A ship moored in Aberdeen harbour has been detained by authorities amid welfare concerns for the crew on board.
The Maltese registered ship, which is owned by Indian oil and gas firm Global Offshore Services, was seized by the Maritime and Coastguard Agency (MCA) yesterday.
According to a trade union inspector, of the 24 Indian nationals that make up the boat’s full time crew, 10 have returned home while 14 remain on-board.
A spokeswoman for the MCA last night confirmed it had detained the offshore supply vessel Ben Nevis in order to carry out a full inspection related to the Maritime Labour Convention.
It also confirmed it took action after concerns were raised about the welfare of the crew.
Further claims were made alleging the crew was also owed between four and five months wages for work carried out from April through until August and that workers had been on-board longer than their agreed contracts.
But last night the vessel’s operator hit back at the allegations and said work is ongoing to “arrange for balance payment” of crews dues.
Bert Seevinck, managing director of Global Offshore Services B.V – a subsidiary of Global Offshore Services – said: “It is not correct to state that the crew has not been paid for several months.
“Further to the issue of crew earnings, please note that the statement that the company is underpaying the crew is factually incorrect.”
It is understood since June the ship has been on charter hire to logistics firm Peterson UK, oil producer Dana Petroleum, as well as to Moray Offshore Windfarm (East) Ltd, the company behind the Moray East development.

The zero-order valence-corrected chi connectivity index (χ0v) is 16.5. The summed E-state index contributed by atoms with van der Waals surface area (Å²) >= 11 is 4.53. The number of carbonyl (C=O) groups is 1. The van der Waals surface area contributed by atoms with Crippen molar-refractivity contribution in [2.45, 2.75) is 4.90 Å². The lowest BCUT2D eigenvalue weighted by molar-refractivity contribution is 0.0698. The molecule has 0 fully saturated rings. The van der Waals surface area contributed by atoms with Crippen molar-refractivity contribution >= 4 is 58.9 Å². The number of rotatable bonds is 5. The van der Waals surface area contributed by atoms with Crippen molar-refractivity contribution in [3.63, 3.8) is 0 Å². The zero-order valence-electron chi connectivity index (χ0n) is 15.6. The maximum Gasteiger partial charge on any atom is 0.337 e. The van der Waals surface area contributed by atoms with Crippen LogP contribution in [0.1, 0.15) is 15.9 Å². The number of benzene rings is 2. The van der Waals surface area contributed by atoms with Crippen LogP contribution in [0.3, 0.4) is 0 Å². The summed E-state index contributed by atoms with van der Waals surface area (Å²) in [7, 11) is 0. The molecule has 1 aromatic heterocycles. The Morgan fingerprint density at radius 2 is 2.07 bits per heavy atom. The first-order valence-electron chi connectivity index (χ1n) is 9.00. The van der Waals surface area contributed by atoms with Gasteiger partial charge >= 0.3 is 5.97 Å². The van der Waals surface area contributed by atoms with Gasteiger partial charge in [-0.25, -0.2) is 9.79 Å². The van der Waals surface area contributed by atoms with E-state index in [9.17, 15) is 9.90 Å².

In 2018 it was revealed that a crew of Indian sailors on board the Malaviya Seven were owed hundreds of thousands of pounds in wages, despite being trapped in Aberdeen for more than a year after their ship was detained in port.
Fraser Heasley, assistant director of survey and inspection, said: “We will always take reports around crew welfare seriously and we have used our powers as the Port State Control authority to carry out this detention so that we can investigate more fully.”
Mick Cash, general secretary of the RMT union, welcomed the move by the MCA and claimed it represents a wider issue of ill treatment of mariners in the North Sea.
He said: “RMT warned at the start of the pandemic that seafarer welfare standards would suffer from the arrival of more ships in the North Sea with exploited crew on board.
“Operators in the oil and gas and renewables sector must improve due diligence in their supply chains to raise employment standards and increase jobs for local seafarers.